Samuel HuberFounder of Admix
Samuel is a ?? entrepreneur based in London. He believes that immersive technologies like VR and AR are going to transform every aspect of t Samuel is a ?? entrepreneur based in London. He believes that immersive technologies like VR and AR are going to transform every aspect of the world we live in.
Over the past 18 months, I have talked to over a hundred VR/AR content creators, from large teams to indie developers working from their garage. I like to understand the vision behind their creation, which leads to passionate responses. Invariably, these creators are incredibly tech savvy and passionate about the design and development of their content.
My next question is generally around the go to market strategy and how their VR/AR app will be promoted. Invariably, creators are caught in the hype and excitement of building great content, and a tad unrealistic about this aspect of their business. Most of the answers I get are in the lines of ‘we will publish it on the Steam/App Store for $19.99/$1.99.’
While this sounds like a simple and lucrative proposition, the reality is that less than 1 percent of developers actually pull that off. Being able to sell content upfront is becoming harder and harder, at times where so much free content is available, and most digital media has been commoditized. Asking for payment upfront requires a huge marketing budget to get the name of the app out there and build the trust necessary for players to open their wallets. Even premium platforms like Netflix or Spotify offer free trials.
Instead, my advice is always the same: release the app for free and monetize later. But most VR/AR developers would rather publish a paid app, because it is less headache and doesn’t require a monetization strategy. Also, the VR/AR market is still nascent, and creatively, doesn’t lend itself well to traditional advertising. As a result, most VR creators stick to paid apps.
Here is the thing: I am not against paid content. Paid content was necessary to jumpstart the industry, and is still fine in 2019, when the total addressable market is still small. There is no doubt that it works wonders for some very specific type of content – such as the very premium publishers that you already trust.
But to grow exponentially, the industry need to move past paid content: paid doesn’t scale. We need more users downloading more apps, and sharing them seamlessly. Paid content creates barriers to entry against virality, and alienates users who just want to ‘try before they buy.’
So, I do not believe that releasing a paid VR or AR app is a great way to prepare to scale and execute on a 5-year vision. In other words, want to build a killer app? Make it free.
Detractors are quick to point to Beat Saber, Superhot, or Job Simulator, that have generated multi millions in sales. In a recent podcast, Tipatat from the VRFund shared that over 60 titles made over $1 million in sales. But there are already over 10,000 apps on the market, so the odds are not in your favor.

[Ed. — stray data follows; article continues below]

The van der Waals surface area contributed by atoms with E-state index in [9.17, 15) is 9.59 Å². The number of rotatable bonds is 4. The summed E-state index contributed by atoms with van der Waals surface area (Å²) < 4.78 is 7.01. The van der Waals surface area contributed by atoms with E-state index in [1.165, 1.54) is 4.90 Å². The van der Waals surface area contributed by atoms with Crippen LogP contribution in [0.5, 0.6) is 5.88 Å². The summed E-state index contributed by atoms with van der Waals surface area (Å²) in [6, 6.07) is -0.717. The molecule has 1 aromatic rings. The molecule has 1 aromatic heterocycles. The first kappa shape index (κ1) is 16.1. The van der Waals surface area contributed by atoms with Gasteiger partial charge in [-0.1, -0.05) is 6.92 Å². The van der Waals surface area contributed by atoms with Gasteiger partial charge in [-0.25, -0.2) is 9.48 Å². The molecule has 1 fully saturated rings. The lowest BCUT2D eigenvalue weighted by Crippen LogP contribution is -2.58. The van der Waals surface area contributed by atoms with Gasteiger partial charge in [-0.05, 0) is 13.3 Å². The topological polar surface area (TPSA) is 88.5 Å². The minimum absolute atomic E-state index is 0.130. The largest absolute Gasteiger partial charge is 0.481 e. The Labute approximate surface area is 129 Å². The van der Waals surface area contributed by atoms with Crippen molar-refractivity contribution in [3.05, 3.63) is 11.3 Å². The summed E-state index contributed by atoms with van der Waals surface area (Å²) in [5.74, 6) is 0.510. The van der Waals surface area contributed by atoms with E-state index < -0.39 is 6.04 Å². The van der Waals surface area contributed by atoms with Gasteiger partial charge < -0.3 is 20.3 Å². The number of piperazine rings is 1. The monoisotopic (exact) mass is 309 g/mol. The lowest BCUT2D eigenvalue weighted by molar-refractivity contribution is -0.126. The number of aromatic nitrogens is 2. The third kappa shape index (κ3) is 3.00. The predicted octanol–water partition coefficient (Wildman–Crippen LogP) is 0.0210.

According to internal research at my company, 27 percent of VR apps on Steam/Oculus cost over $10, 55 percent cost between $1 and $10, and 18 percent are free. The biggest successes mentioned above are all in the $20 range. Today, paid apps are ruling VR. But this is a direct consequence of the VR market being nascent, and won’t be the case for long.
Most of the 10M+ monthly active VR users today are hardcore early adopters who have believed in the technology since the early days of Oculus – and sometimes before. They’ve already invested in expensive hardware, so are not your average spenders. Most of them are also gamers used to paying for premium content. As the market matures, transitioning away from early adopters to the early majority, the audience will be less enthusiastic about VR, less educated, and less willing to spend any kind of money upfront.
Additionally, VR won’t be limited to games. Already today, we are seeing more education, social, commerce, and entertainment apps being developed. Historically, the business model for these apps has been different – users are even less likely to buy these apps upfront.
These two natural transitions – towards a more mature market, and new verticals – mean that over the next few years, there will be less demand for paid apps. The ratio of paid to free apps (today about 5:1) will decrease rapidly, and to keep monetizing efficiently, developers will have to rely on alternative business models.
How do I know this? Just by looking at what happened on the mobile market over the last decade. When the App Store launched in 2008, 75 percent of apps were paid for. A year later, this dropped to 40 percent, then 30 percent, until it stabilized around 8 percent in 2018. That’s a 900 percent drop over 10 years. Today, in terms of revenue, paid apps account for less than 4 percent of the global app market. 65 percent are attributed to app purchases, and 30 percent to advertising.
It won’t be any different for VR. The pace might be slightly different, but I predict that by this time next year, over 35 percent of apps will be free – almost double from today.
Most content creators I talk to have a very detailed long term vision of how their app is going to affect millions of users. To be successful over time and scale, that vision needs to be extended into the business model, marketing, and monetization strategy. A game developed to be sold for $19.99 on Steam cannot easily be set as free and expected to generate revenue. Monetization, whether it is through advertising or in-app purchases, need to be carefully thought.
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